The security agencies could do more to arrest the rising cases of kidnapping

Since the release of Iyabo Anisulowo, erstwhile Minister of Education from the kidnappers den, the authorities in Ogun State have been on a media blitz. From the Commissioner of Police, Abdulmajid Ali to Governor Ibikunle Amosun, Nigerians have been regaled with interesting stories of how everything was done to secure the safe release of Senator Anisulowo without paying a ransom. “The Inspector-General of Police believes in intelligence-led investigation and that was what we did during the incident,” said Ali. “He sent all his intelligence teams to Ogun and there was helicopter surveillance. We monitored the kidnappers down to Okeho, Oyo State, and then to Jabata forest.”

While we are happy for Anisulowo and commend the police and Ogun State authorities for ensuring the safe return of the senator to her family, it is also our hope that when other citizens who may not be as prominent, but are in distress, are given the same attention. More importantly, we believe that the lessons learned from the deployment of critical assets that led to the arrest of some of the suspects in the Anisulowo kidnap saga will serve as a model for cracking the crime that has become commonplace in our country today.

Over the past few months, Nigerians have lost count of victims of the gangs who operate virtually everywhere in the country, extorting money from people, both rich and poor, in the name of ransom. The crime is not only well organised, it has also becoming a thriving industry with a network of support staff. From the wife and daughter of a justice of the Supreme Court to university vice-chancellors, a former deputy governor to royal fathers, the list of people who have fallen victims to kidnappers is long. Most of them regained their freedom only after their families had parted with huge sums of money. But not everyone survives to tell their stories as many of the victims have also been killed.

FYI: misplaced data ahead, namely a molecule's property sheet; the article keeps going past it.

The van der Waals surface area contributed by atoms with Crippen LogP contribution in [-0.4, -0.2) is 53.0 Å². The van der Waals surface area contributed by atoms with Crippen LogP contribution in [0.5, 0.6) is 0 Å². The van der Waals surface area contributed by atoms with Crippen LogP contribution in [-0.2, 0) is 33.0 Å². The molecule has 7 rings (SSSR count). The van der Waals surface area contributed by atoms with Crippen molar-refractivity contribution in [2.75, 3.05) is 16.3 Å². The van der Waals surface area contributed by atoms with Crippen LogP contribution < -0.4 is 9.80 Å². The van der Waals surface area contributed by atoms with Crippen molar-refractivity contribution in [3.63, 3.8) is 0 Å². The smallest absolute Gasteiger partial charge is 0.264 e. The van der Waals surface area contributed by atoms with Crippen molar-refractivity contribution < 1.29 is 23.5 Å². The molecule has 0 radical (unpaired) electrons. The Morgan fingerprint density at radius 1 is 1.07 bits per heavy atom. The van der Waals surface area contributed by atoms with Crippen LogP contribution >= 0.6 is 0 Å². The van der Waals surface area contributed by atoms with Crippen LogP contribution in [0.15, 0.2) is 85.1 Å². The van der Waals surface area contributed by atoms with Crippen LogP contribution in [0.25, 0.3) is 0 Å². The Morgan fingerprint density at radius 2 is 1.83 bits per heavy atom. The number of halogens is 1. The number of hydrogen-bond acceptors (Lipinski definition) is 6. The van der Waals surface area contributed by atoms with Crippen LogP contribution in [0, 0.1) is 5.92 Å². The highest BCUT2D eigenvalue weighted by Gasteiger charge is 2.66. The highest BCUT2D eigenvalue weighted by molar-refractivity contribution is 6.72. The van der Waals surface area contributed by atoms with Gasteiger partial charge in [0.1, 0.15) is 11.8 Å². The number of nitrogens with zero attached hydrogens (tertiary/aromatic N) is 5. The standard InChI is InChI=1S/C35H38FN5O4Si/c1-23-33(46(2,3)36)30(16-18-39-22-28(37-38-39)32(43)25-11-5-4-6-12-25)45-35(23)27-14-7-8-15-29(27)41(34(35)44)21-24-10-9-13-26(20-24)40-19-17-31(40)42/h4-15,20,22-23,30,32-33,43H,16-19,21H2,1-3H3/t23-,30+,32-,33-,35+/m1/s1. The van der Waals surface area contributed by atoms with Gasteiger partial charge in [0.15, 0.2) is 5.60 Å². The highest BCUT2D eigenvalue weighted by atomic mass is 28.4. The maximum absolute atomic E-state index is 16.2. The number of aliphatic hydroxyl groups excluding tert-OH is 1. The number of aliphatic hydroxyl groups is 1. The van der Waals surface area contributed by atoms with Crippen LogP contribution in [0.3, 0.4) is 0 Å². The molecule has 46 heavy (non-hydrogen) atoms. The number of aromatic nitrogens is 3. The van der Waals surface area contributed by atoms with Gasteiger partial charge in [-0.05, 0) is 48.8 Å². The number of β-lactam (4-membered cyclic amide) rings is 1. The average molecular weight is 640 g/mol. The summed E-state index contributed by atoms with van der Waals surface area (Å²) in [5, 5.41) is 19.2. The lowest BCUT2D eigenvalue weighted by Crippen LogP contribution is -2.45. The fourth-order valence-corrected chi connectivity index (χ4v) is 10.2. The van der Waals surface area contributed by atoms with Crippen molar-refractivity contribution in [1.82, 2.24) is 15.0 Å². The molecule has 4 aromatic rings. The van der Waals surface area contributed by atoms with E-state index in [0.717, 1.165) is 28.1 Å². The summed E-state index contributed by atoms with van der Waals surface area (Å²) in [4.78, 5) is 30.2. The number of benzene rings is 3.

Initially, the targets were rich businessmen, politicians and other well-heeled professionals. However, kidnappers also come to the lower bracket, perhaps out of desperation. In some cases, these criminals randomly stop vehicles on the road in the hope of finding someone worth kidnapping. So notorious has our country become for this crime that when the African Insurance Organisation, a non-governmental outfit, held its forum in Mauritius last year, Nigeria was designated the global capital for kidnapping, having overtaken countries like Colombia and Mexico that were hitherto the front-runners. Unfortunately, the authorities have been unable to find a lasting solution to combat the crime, despite increased patrols on the highways.

The accounts of some of the victims, according to a recent Global Kidnap for Ransom Update, reinforces the notion that most of the kidnap gangs now target middle class Nigerians: “They demand a high ransom from the families, and accept a much lower sum to enable a swift conclusion so that they can then move on to the next target. The risk to gangs who operate in this way is moderate, and their costs are low. Reports from victim and police accounts, following both rescues and cases confirmed that ransoms were paid for the victims’ safe release indicating that hostages are frequently held in unpopulated areas. Such environments are in abundance close to kidnappers’ urban operating areas, and have allowed their escape from security forces on numerous occasions.”

While many see the spread of kidnapping for ransom as a symptom of a wider problem in the society, it is important for the security agencies to device strategies for tackling the challenge of this most heinous crime. We must find a way to end what has become for our country another emblem of shame.